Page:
2020-04-26
linen sheets Orphan Block Mini Quilt decorative pillow shams

I ended up with?a handful of orphan blocks when I purchased a big bag of vintage scrap fabrics a few years ago, all?different block patterns and ranging in size from about 4-8″;.

I had no idea what to do with them?at the time, and they ended up in my “;to-do-something-with”; pile. This summer I finished one as mini-quilt, and use?it regularly for tea and snack breaks at my desk. I finished a few others as mini-quilts too, and we’;ve found lots of uses for them (check out where they end up in our house below!). If you have any single orphan blocks floating around your “;to-sew”; pile, this is a simple and quick way to finish them off.

decorative pillow covers

Let’;s get started!

Grab your orphan block, and find a fair amount of scraps to add to the block. The more you add, the larger your finished mini-quilt will be.

Play around with the scraps until you have a good idea of how to finish off the orphan block. Adding to the block and finishing it off with a border?will make the block look framed?and finished. I love to add an extra bit of fabric to one side of the block to change the shape from a square to a rectangle.

Use your favorite patchwork foot to sew the scraps to the block (Patchwork foot #37/#37Dlinen sheets, the Patchwork foot with guide #57/#57D, or the Patchwork foot #97/#97D).

Once you have finished sewing a bit of extra to give the block a finished look, and you are happy with the results (when you can say “;Yes, I love it!”;), you are ready for quilting.

Create your mini-quilt sandwich on a clean, smooth surface. Start with the backing fabric right side down, smoothing?out all the wrinkles. Add the batting scrap next, and top it off with your mini-quilt top, smoothing out any bumps or wrinkles from the center to the edges. You can baste the layers together with long straight pins, with quilter’;s safety pins (like this tutorial from Faith Jones), or use temporary spray adhesive (just like LUKE Haynes in this tutorial) when layering the quilt sandwich.

My orphan block was hand-stitched with vintage fabrics, and is a bit fragile. So, I am quilting with tight, straight line quilting stitches spaced 1/8″; apart to help stabilize the older fabrics and make this a sturdy mini-quilt for the multiple ways it will be used. This type of tight, straight line quilting is called matchstick quilting, because it is about the width of a matchstick. You can choose to quilt your own mini-quilt as desired!

To create matchstick quilting, I set up the sewing machine with a straight stitch plate, and use the Patchwork foot #97D with Dual Feed engaged. If you do not have a machine with the Dual Feed feature, use the Walking foot #50.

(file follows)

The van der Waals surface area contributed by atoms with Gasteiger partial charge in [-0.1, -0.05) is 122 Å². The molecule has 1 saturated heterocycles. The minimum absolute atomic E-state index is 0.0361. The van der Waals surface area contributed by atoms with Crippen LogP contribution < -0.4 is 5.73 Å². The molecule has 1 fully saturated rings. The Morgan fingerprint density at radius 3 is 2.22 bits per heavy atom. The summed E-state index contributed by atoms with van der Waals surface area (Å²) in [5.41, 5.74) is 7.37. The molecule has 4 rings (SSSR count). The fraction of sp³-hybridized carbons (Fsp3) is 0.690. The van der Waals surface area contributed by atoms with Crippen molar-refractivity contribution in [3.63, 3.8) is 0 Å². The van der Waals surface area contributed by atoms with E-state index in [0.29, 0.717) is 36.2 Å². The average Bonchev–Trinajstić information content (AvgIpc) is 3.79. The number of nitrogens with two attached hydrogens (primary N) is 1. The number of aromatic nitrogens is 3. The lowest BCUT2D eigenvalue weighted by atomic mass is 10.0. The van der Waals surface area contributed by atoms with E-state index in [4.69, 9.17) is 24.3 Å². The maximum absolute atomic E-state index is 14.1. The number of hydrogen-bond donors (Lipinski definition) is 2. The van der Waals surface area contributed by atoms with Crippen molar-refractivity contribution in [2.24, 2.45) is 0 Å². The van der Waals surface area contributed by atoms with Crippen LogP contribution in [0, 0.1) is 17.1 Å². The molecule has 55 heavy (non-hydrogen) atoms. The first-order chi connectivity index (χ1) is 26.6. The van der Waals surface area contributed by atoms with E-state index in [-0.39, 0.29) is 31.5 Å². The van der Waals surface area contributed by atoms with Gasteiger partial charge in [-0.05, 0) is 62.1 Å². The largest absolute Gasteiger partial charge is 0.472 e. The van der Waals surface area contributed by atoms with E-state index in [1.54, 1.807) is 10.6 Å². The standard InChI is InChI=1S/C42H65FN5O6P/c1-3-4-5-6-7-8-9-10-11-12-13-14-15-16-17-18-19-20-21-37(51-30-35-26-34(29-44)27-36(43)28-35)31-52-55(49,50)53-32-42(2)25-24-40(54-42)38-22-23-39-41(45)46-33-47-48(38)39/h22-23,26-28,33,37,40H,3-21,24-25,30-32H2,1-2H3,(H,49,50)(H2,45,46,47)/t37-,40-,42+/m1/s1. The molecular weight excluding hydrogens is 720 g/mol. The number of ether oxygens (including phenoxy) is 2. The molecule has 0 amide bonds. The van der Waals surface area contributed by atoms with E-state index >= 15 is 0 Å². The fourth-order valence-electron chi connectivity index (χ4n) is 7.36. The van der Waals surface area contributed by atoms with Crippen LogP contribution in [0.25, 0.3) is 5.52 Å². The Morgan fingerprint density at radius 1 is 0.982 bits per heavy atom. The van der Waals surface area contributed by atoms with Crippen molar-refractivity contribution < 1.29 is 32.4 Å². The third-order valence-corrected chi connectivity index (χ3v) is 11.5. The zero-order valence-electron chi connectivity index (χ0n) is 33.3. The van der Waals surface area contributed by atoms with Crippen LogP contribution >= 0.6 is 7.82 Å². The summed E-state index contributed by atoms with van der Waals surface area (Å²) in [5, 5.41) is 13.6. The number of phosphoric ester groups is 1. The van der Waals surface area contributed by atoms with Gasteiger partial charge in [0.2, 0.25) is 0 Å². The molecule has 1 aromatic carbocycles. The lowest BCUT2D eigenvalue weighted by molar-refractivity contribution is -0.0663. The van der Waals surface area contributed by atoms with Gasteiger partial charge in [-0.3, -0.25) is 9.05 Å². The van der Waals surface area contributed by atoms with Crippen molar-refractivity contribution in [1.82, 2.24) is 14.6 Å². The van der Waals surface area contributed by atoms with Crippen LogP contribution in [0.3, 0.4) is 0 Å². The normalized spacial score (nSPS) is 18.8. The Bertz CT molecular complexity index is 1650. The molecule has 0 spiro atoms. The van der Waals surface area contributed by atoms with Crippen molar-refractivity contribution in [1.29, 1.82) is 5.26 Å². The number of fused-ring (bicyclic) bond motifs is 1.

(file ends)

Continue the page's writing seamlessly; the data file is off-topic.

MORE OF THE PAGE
To create the 1/8″; spaced matchstick quilting, I start by stitching a straight line down the middle of the mini-quilt. Then, I use special markings on the Patchwork foot #97D to create the matchstick quilting.

To the left of the needle, there is a small mark on the foot. Lining this mark up with stitching to the left of the needle creates a perfectly spaced 1/8″; line.

To the right of the needle I line up the stitching with the inside edge of the right toe, which also creates an exact 1/8″; spaced stitch line. As I quilt, I flip the mini-quilt around so that I am stitching in alternate directions for each line of stitching, continuing until I reach the outer edges of the quilt.

If you are quilting matchstick style with the Walking foot #50, follow the inside edges of the toes with the standard sole (pictured here), or the open-toed quilting sole?to create perfect 1/8″; spaced lines.

Once quilting is finished, trim off the extra fabric and batting, making sure that your mini-quilt is squared-up.

Finish the edges using your favorite binding method. I use the Double-Fold Binding tutorial?found here at WeAllSew, cutting my binding strips on the straight-grain at 2″; wide. I sew to the front of the quilt at about 1/4″; also using the Patchwork foot #97D with Dual Feed engaged. To finish binding, I hand-stitch to the back of the quilt, just like I finish my big sized quilts.

Here’;s where some of my mini-quilts have ended up in the house.

These mini-quilts work great as a little place for a tea break (and the extra space is perfect to hold a snack!).

If you have any little ones around, be prepared to share your mini-quilts! This one has become a favorite blankie to a baby bunny.

And sometimes a mini-quilt?can be found inspiring a little someone to pretend to be making quilts of her very own!

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